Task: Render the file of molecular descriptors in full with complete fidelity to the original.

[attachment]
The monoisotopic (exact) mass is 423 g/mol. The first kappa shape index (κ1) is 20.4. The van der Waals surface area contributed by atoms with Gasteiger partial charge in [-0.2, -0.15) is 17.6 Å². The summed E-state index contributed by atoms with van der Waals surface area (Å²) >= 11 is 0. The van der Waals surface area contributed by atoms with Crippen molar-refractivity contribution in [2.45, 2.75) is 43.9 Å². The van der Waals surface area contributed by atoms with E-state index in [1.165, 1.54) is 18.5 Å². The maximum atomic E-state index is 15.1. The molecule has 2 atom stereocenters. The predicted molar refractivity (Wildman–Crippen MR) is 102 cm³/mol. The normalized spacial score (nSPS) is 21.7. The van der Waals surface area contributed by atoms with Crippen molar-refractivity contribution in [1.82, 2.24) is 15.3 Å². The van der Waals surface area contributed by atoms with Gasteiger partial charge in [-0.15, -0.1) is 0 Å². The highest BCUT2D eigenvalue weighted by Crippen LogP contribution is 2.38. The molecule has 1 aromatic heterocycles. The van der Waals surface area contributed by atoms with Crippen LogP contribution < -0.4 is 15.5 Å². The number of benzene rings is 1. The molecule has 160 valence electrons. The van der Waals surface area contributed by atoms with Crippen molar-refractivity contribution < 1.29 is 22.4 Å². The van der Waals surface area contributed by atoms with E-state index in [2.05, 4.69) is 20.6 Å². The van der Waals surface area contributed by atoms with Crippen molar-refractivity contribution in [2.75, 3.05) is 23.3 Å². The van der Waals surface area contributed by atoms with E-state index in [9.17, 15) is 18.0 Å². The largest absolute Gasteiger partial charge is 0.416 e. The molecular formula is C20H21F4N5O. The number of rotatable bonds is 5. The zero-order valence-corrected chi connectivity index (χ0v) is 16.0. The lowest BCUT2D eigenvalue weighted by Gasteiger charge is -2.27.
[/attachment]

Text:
The monoisotopic (exact) mass is 423 g/mol. The first kappa shape index (κ1) is 20.4. The van der Waals surface area contributed by atoms with Gasteiger partial charge in [-0.2, -0.15) is 17.6 Å². The summed E-state index contributed by atoms with van der Waals surface area (Å²) >= 11 is 0. The van der Waals surface area contributed by atoms with Crippen molar-refractivity contribution in [2.45, 2.75) is 43.9 Å². The van der Waals surface area contributed by atoms with E-state index in [1.165, 1.54) is 18.5 Å². The maximum atomic E-state index is 15.1. The molecule has 2 atom stereocenters. The predicted molar refractivity (Wildman–Crippen MR) is 102 cm³/mol. The normalized spacial score (nSPS) is 21.7. The van der Waals surface area contributed by atoms with Crippen molar-refractivity contribution in [1.82, 2.24) is 15.3 Å². The van der Waals surface area contributed by atoms with Gasteiger partial charge in [-0.15, -0.1) is 0 Å². The highest BCUT2D eigenvalue weighted by Crippen LogP contribution is 2.38. The molecule has 1 aromatic heterocycles. The van der Waals surface area contributed by atoms with Crippen LogP contribution < -0.4 is 15.5 Å². The number of benzene rings is 1. The molecule has 160 valence electrons. The van der Waals surface area contributed by atoms with Crippen molar-refractivity contribution < 1.29 is 22.4 Å². The van der Waals surface area contributed by atoms with E-state index in [2.05, 4.69) is 20.6 Å². The van der Waals surface area contributed by atoms with Crippen molar-refractivity contribution in [2.75, 3.05) is 23.3 Å². The van der Waals surface area contributed by atoms with E-state index in [9.17, 15) is 18.0 Å². The largest absolute Gasteiger partial charge is 0.416 e. The molecular formula is C20H21F4N5O. The number of rotatable bonds is 5. The zero-order valence-corrected chi connectivity index (χ0v) is 16.0. The lowest BCUT2D eigenvalue weighted by Gasteiger charge is -2.27.